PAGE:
After that, he's almost flat out admitted he plans to sign in Texas because he grew up in Arlington and Michael Young's one of his good friends (or something). Talk about someone you DEFINITELY pony up the dough for.

As for Drew- it's a lot of money, yea, but Trot's not the answer anymore. He can't stay on the field, and he's never been nearly as good as Drew. Plus, to me- he looked cooked at the end of last year. I guess we'll see. Should be interesting. I'd be absolutely shocked if Trot was still here next year though.

Also, my girlfriend loves Barry Zito. I'm relatively ambivalent- he seems like a cool guy though- how come you hate him? Just curious...
 
I've been wanting Vernon for a long time. I know it won't ever happen simply because of this.

I've got to figure that the Sox wouldn't be willing to slap 51 mil down and sign Matsuzaka if they weren't pretty sure about how the additional revenues would make up for it. If they don't sign him, they get their money back.
 
Slugging Percentage :

JD Drew .498
Trot Nixon .394

Nixon hit .174/.274/.256 in the second half.

That is a huge difference - not to mention the fact that Drew has stayed healthier and is two years younger.

I don't like the idea of trading Manny though. Manny/Crisp or Pena/Drew OF is light years ahead of last year.
 
Did you feel dirty when Dan Duquette signed Manny to a $130mm contract? Or when the Duke gave the cash-strapped Montreal Expos two prospects for the best pitcher in baseball, and then gave Pedro a $90mm contract?

Sure, $51.1mm is an enormous amount of money, particularly just for the right to try to sign a player, but don't you think all those massive ugrades and improvements to Fenway over the past 4 years cost well in excess of that?

And didn't Haywood Sullivan get rid of everybody EXCEPT Dwight Evans after the 1980 season? Lynn, Fisk, Burleson, Hobson...talk about blowing up a team. Ok, they kept Rice too.

I assume the Cuba comments were tongue in cheek...leaving that team involves sneaking out in the dead of night on a raft, El Duque-Style.
 
AJM: Cuba comment NOT tongue-in-cheek! Cuba baseball is WAY better than our baseball. I have blogged about this topic before.

Okay, '80 was a bad example, but, yeah, that was one of my earliest memories--my mom being shocked that Fisk wouldn't be on the team any more. Then Reggie to the Angels. It was weird and I wish they'd go back to the old way somehow.

The Manny contract--it was like our one big signing, which I could always deal with. (Surely you've noticed how every year we've tried to make that contract go away?) But this is more than that, it's saying, "We have rights to this entire country," which seems messed-up to me.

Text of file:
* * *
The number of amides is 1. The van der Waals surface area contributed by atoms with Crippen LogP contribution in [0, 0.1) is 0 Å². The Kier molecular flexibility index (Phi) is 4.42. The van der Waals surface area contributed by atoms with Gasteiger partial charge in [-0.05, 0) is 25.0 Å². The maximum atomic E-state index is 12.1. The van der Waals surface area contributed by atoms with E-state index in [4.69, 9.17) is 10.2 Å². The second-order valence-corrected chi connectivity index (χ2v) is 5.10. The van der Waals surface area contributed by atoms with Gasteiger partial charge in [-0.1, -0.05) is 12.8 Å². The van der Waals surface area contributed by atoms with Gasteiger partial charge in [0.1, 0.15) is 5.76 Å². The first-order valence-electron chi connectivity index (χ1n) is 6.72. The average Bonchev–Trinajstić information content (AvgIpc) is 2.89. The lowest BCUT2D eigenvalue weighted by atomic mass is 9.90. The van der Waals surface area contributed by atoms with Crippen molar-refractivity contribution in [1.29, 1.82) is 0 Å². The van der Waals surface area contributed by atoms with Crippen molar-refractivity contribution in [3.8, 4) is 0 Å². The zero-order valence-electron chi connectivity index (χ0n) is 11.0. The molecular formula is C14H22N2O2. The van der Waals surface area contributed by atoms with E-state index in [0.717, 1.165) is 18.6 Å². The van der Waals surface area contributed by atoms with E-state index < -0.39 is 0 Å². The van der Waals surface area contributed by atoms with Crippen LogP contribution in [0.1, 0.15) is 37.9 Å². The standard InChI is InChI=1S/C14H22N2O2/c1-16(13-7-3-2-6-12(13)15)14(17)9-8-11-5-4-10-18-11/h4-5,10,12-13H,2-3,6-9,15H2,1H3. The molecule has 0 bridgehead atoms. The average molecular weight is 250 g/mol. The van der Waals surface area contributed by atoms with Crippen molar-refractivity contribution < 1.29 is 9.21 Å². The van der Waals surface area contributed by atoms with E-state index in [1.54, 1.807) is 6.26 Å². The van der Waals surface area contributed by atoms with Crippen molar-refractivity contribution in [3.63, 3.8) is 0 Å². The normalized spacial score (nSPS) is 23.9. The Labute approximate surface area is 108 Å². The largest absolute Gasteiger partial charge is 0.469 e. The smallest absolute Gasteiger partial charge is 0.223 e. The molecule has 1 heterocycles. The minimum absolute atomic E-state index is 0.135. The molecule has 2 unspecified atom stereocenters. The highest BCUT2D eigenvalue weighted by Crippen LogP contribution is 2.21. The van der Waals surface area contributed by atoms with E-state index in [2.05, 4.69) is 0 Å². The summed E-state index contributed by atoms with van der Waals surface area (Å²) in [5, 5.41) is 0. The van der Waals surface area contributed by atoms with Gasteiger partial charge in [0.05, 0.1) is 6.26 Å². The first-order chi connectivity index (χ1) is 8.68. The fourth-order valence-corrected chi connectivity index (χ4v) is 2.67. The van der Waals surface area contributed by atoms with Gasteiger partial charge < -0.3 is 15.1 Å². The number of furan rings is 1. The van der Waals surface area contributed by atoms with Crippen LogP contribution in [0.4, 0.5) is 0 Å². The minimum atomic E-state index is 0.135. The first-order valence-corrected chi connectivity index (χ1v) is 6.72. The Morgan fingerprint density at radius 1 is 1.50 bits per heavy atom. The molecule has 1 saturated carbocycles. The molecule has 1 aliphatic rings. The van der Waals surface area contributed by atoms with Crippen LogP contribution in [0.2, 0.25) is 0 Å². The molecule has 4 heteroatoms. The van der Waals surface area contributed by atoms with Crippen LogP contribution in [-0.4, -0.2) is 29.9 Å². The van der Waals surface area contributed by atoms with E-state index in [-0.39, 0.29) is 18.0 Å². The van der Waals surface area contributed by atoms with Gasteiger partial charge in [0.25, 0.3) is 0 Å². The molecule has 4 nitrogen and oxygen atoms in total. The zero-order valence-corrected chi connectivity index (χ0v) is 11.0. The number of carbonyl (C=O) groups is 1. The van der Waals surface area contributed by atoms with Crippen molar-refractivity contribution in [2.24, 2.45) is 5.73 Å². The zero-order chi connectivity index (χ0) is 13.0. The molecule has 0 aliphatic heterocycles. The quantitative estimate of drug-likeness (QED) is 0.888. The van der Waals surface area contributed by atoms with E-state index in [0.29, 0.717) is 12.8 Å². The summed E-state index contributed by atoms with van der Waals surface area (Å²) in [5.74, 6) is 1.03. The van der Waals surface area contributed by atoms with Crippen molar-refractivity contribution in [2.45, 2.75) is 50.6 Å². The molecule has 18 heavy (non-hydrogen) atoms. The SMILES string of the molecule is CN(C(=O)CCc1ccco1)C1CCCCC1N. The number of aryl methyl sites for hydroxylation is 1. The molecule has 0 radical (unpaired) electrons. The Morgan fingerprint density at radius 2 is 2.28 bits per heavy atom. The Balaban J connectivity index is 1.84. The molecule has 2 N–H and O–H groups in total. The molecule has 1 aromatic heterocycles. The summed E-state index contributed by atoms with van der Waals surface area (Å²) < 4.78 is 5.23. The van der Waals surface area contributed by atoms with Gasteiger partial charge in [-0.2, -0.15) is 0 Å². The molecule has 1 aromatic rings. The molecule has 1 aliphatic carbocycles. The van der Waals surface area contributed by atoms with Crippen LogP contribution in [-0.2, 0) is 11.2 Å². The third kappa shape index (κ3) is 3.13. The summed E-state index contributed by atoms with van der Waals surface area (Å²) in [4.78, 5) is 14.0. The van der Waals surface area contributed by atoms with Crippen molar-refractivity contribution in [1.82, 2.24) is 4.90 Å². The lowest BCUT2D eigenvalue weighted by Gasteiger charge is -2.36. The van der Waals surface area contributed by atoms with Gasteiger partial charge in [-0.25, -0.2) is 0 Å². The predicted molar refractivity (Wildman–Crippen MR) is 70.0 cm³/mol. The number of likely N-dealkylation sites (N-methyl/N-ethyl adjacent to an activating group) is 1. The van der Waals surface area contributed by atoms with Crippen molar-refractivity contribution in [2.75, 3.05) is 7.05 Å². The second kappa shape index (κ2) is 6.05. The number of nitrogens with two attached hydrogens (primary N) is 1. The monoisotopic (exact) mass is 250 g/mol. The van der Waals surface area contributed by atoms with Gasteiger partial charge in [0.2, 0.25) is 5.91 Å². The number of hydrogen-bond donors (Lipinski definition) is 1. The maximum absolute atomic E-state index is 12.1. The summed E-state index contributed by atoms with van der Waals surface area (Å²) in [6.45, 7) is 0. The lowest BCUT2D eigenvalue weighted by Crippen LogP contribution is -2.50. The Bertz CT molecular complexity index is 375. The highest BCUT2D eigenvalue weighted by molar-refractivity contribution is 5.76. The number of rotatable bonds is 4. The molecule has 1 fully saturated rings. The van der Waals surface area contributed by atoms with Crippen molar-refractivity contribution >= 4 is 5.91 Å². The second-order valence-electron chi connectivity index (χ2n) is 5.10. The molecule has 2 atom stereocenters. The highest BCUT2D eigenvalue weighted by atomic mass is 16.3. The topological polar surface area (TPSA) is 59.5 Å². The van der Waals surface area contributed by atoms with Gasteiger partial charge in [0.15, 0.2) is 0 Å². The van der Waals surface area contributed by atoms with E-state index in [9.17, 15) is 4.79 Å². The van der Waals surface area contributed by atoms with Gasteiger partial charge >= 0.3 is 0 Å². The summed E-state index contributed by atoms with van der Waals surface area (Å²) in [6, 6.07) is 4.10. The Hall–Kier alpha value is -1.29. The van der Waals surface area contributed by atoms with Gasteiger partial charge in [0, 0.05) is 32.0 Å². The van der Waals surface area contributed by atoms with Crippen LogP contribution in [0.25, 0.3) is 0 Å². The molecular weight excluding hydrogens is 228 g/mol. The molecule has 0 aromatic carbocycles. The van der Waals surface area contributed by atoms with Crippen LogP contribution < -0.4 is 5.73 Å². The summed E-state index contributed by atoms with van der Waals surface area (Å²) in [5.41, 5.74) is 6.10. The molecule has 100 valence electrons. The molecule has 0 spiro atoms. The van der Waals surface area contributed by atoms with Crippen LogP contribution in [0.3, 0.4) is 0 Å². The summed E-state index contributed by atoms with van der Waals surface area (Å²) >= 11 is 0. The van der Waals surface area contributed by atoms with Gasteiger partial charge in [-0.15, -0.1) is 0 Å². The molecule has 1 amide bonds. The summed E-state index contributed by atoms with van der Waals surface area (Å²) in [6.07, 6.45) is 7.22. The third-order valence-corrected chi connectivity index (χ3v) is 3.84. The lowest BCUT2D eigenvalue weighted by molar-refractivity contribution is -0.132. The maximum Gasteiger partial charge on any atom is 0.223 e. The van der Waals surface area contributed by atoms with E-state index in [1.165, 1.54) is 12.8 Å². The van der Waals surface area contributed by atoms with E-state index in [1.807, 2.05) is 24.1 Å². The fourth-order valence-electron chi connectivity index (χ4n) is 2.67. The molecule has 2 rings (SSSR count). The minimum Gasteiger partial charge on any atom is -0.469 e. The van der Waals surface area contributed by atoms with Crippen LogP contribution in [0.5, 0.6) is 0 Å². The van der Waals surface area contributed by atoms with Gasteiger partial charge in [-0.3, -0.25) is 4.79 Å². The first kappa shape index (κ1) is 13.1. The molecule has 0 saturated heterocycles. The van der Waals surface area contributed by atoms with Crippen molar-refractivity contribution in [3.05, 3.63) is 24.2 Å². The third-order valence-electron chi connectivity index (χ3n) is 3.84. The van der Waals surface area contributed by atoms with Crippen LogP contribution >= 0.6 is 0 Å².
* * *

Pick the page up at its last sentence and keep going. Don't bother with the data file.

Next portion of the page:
STJ: I'm not arguing numbers about Trot vs. Drew. But if you went by the best numbers, you'd have a different player every year at every position.

WCSG: I'm sure that's true about them getting money in return, etc--although it is debatable, since a lot of the money they'd make in Japan gets divided among all teams. But, my point is, if the guy stinks, are you, (you personally who wants the Sox to do everything they can to win as I've learned) gonna say "Oh, it's all right, we're making a lot of money."? You can to a point, but are you gonna want to go to Fenway in late September if they're in third place again?

BS: About Zito, just what you said before--seems to not be good when it counts, vs. Yankees, when I watch him, basically ever AND he's just so, so, so, well, I can't support the "cute" guy. And also what you said about him pitching at Fenway. Wouldn't work.
 
//This is why baseball in Cuba is better. You don't leave your team. You wouldn't even think about it.//

Baseball might be better in Cuba, but generally speaking, life isn't.

Since we're getting all civic-minded. :-)

I think the money is a digusting amount in the real world...but baseball doesn't operate in the real world. So in their world, I'm happy to have a front office that wants to make something happen.

Count me, though, among the few who was pissed when Duquette gave Manny that contract just because Mussina screwed the Sox. Mind you, I couldn't be happier about it now.
 
I've never lived in Cuba and I'm guessing you haven't either. But I do know that the people there are given free health care, and they make sure all the children get an education. If you live a material life, which we Americans are brought up with, yeah, you might be better off here, provided you have money and you don't say the word "terrorism" in public, attempt to speak out against your government, or god forbid, aren't a white male with citizenship.

But regardless of that, the way they play ball down there is exactly what we all dream of up here. The players are just regular people so they don't become prima donnas, and you're loyal to the area where you're from, and they love their teams, and the players play hard. I'd love to go to Cuba and see a game under the palm trees with an icy non-alcholic tropical drink in my hand.